For instance the Boundary Waters Treaty of 1909 established definite priorities for control of water flows and levels affecting the shorelines of both nations. The priorities are shipping and hydro power, with no emphasis at all upon shoreline structures or recreational boating. If you are at all familiar with the inability of government to take action, you will understand why the priorities of 1909 have not changed one iota in the century since.           
Unless pressed, the Corps of Engineers is hesitant to mention the three flow controls at Sault St. Marie, the upper Niagara River and Cornwall, Ontario, that are designed to manage Great Lakes water levels. Instead, their explanation usually goes to water supplies of precipitation, runoff and evaporation. These controls do not appear to be efficiently coordinated and, while not a total solution, could be very useful to minimize either low or high water level extremes.
Mitigating extreme conditions is evidently not the objective because the state and provincial mentality is to retain as much valuable fresh water in the system as possible, an admirable goal. Of course, during periods of low water, there is not enough, but during periods of high levels, it seems insane to follow such reasoning.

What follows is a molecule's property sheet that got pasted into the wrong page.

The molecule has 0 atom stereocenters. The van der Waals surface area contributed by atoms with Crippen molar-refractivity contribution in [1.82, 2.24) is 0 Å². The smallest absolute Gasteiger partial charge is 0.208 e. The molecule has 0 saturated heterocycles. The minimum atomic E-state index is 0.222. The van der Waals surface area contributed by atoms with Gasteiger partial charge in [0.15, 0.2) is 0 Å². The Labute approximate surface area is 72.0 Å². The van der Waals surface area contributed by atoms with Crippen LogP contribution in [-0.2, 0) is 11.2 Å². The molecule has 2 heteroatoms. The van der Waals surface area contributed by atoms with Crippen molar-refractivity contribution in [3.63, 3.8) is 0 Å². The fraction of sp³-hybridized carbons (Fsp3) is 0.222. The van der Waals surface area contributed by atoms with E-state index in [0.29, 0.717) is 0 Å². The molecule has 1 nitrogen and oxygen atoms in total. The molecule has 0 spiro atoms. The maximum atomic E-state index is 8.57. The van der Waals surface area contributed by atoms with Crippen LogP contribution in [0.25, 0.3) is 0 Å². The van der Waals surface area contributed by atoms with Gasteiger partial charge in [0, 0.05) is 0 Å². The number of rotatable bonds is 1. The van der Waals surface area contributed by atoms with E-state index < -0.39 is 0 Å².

The Corps of Engineers almost never mentions the many ideas presented over the years to better control water levels. Most of the time the governments cite lack of funds for investigating suggested innovations, since the financial focus seems to be on the ocean coasts rather than the Great Lakes, the largest body of fresh water in the world.                      
Having lived on the eastern shore of Lake Michigan for 40 years and serving as international chairman of the Great Lakes Coalition, with 4,000 members in the United States and Canada, at the time I held office the phenomenon certainly appeared to me to be severely impacted by the decision not to mitigate extremes. Of course, the governments cannot be all things to all people, but they surely could do much better.   
The governments have not, and probably never will, be able to identify and rank the relative importance of the many interests in the Great Lakes. Therefore, the 1909 priorities will probably continue or generations, even though the Great Lakes shipping industry is now a mere shadow of its former stature and established hydro power is just another interest.
— Bill Andresen is a resident of Park Township.

Read more: http://www.hollandsentinel.com/mobile_opinion/x303007555/MY-TAKE-Governments-can-mitigate-extreme-lake-levels#ixzz2gfqhZqGE

Monday, October 7, 2013

Best High Schools in Michigan

Best High Schools in Michigan